Motion or Resolution

The terms ‘motion’ and ‘resolution’ are often usedinterchangeably in relation a proposal which is to be – or has been – considered, voted or decided on at a meeting (of directors or shareholders, as the case may be).

The Corporations Act does not make the distinction clear either. It mainly uses the word ‘resolution’, but in varying contexts (gleanedfrom the words/wording preceding or following the word ‘resolution’) where in some usages it really means ‘motion’. Also, the expression ‘proposed resolution’ is occasionally used. The word ‘motion’ (ie, as it relates to matters to be considered at meetings) is actually only used once in the entire Act – in section 203D(4)(b)*.

The Process

Strictly speaking, the process goes like this:

a motion (i.e., the effect of something being moved) relates to a matter which it is proposed be put forward to a meeting and discussed, then voted on; and

a resolution (i.e., the result of something being resolved) is the outcome of what is voted on when it is carried (passed) by those at the meeting.

Passed Resolution

A resolution that is passed, by directors or shareholders, must be recorded in minutes entered into the minute book and signed by the chairman of that meeting (or the next following meeting) within 1 month – as per section 251A of the Corporations Act.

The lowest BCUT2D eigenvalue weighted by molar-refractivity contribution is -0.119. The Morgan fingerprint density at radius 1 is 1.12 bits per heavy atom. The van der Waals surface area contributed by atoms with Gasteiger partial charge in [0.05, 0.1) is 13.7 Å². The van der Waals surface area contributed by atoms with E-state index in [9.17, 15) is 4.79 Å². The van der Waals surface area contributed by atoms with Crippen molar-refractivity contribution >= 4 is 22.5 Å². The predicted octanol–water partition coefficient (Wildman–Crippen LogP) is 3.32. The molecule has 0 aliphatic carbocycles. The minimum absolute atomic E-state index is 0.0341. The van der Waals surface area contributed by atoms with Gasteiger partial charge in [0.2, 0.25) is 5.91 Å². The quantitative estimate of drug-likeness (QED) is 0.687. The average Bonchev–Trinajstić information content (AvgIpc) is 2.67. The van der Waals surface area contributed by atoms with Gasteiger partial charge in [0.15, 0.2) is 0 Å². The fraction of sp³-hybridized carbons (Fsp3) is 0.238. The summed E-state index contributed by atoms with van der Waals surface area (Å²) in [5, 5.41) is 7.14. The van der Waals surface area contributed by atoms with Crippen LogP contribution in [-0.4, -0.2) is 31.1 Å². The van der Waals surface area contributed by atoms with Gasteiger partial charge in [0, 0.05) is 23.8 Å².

Lost Motion

If a motion is not passed then it never becomes a resolution.

And some commentators say that only resolutions (ie, motions that have been passed) need to be recorded in the minutes of the meeting – because minutes are simply a record of resolutions. Some others say recording in the minutes is at the discretion of the chairman (or, indeed, the Company Secretary – although I would not think he has any say in the matter – they are not his minutes, they are the directors’

or shareholders’ minutes of their meeting – he is merely the one who records the events/decisions).

In truth, the rationale for not recording a lost motion is probably because, until a resolution is passed, the meeting has not accomplished anything that has any real potency nor has any legally binding decision been made.

  • section 203D(4)(b) relates to a director’s right to speak to a motion at a shareholders’ meeting where his removal is being considered

*Originally written by Company Secretary, an Australian virtual company secretary service.

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